Horizontal-well refracturing is important in the development of unconventional plays to improve the productivity of the refraced well and to protect parent wells from the fractures propagating from the nearby child wells. In the field, heel-biased fracture propagation is frequently observed in refracturing treatments, leaving a large fraction the wellbore understimulated. In this paper, we explain the mechanisms of heel-biased fracture propagation and suggest strategies to mitigate such behavior.
We model refracturing operations accounting for reservoir geomechanics, wellbore hydrodynamics, completion strategies, as well as near-wellbore effects. A coupled reservoir geomechanics simulator is used to calculate the poroelastic stress changes in the reservoir due to production. Then, a multi-fracture simulator with newly developed wellbore fluid and proppant transport model is applied to simulate the refracturing process. A field refrac case is simulated and the simulation results show good agreement with field diagnostics including proppant distribution among multiple fractures. The simulation results help us understand the mechanisms behind heel-biased fracture propagation in refractured wells and allow us to investigate strategies to improve refrac treatment efficiency.
The mechanisms affecting treatment distribution in refracs are investigated from two perspectives: the non-uniform pore pressure and stress profile in the reservoir, and the wellbore hydrodynamics. The latter perspective studies the fluid and proppant transport and separation in the wellbore. With the long wellbore length and the large number of open fractures, the impact of wellbore hydrodynamics on the refrac treatment distribution is very important. Wellbore friction is believed to be a minor reason for the heel-biased treatment distribution compared to proppant inertia, which could lead to the pre-mature screen out of the toe-side clusters.
Simulation results show that using small refrac stages with more frequent diverting agent application can help avoid over-stimulating the dominant fractures and promote more uniform fracture propagation. Strategies that moderate the proppant inertia could also help mitigate the heel-biased trend of refrac treatment distribution.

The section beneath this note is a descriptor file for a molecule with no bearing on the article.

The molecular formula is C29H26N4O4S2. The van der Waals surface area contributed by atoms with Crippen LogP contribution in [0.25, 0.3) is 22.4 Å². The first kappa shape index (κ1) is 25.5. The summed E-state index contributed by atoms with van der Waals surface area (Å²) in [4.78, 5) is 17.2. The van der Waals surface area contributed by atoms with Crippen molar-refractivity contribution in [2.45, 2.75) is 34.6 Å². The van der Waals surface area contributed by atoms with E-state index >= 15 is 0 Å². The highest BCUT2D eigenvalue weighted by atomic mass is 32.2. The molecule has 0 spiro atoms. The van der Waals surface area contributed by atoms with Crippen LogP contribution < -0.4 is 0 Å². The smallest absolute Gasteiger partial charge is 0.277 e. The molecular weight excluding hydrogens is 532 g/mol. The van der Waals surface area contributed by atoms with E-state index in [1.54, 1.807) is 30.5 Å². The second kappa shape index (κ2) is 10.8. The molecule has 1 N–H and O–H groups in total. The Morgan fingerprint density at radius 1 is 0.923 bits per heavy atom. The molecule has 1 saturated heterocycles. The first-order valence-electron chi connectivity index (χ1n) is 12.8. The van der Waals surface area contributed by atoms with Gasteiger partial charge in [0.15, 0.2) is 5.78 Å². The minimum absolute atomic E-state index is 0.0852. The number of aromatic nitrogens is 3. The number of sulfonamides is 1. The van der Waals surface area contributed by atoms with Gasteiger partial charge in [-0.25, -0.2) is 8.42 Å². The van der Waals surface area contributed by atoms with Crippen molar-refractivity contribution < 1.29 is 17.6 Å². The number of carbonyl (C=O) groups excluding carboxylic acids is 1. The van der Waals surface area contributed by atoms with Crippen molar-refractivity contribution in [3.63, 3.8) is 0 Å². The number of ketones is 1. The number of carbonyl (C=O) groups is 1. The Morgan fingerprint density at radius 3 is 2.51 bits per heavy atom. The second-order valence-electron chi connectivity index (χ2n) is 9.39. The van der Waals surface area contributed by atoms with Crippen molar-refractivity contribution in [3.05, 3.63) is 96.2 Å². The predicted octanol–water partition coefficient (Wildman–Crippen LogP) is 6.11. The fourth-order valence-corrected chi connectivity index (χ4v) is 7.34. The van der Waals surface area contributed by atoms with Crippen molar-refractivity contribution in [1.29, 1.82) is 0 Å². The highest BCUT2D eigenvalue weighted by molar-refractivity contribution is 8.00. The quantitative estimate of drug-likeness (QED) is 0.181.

Improving oil recovery from unconventional liquid reservoirs (ULRs) is a major challenge. We have demonstrated in previous laboratory studies the effect of surfactants on spontaneous imbibition and oil recovery by means of wettability alteration and interfacial-tension (IFT) reduction. Thereby, fracture-treatment performance and consequently oil recovery could be improved by adding surfactants to stimulation fluids when a soaking/flowback production schedule is applied. This study evaluates the ability of different groups of surfactants to improve oil recovery in ULRs by experimentally simulating the fracture treatment to represent surfactant imbibition in a ULR core fracture during soaking and flowback. In addition, we analyze the effects of wettability and IFT alteration as well as surfactant adsorption on the process. A coreflooding system was combined with the computed-tomography (CT) scanner to dynamically visualize the fluid movement as it penetrates the ULR sample in real time as well as compare oil recovery between surfactants and water without additive. Wolfcamp sidewall cores were longitudinally fractured and loaded into an aluminum/carbon-composite core holder. Two different types of surfactants—anionic and nonionic/cationic—as well as water without surfactants were injected through the fractures at reservoir conditions to evaluate their effectiveness in penetrating into the fractures and recovering oil from a ULR core. Then, a soaking/flowback production scheme was used to simulate fracture treatment and flowback. Changes in core wettability and IFT were determined by contact-angle (CA) and pendant-drop methods. Coreflooding results showed that surfactant solutions had higher imbibition and recovered more oil from liquid-rich core compared with water alone. The soaking/flowback production schedule aided by surfactants was able to recover up to 14% of the original oil in place (OOIP), whereas water alone recovered up to 2% of the OOIP. These observations qualitatively agree with wettability- and IFT-alteration measurements. Core wettability shifted from an original oil-wet to a final water-wet state, and surfactants reduced IFT to moderately low values. In addition, surfactants showed adsorption capacity following a Langmuir-type adsorption profile. The results showed that the addition of surfactants to completion fluids and the use of a soaking/flowback production scheme could improve oil recovery by wettability alteration and IFT reduction, maximizing well performance after stimulation. These findings provide an important understanding for designing completion-fluid treatments and flowback schedules for ULRs.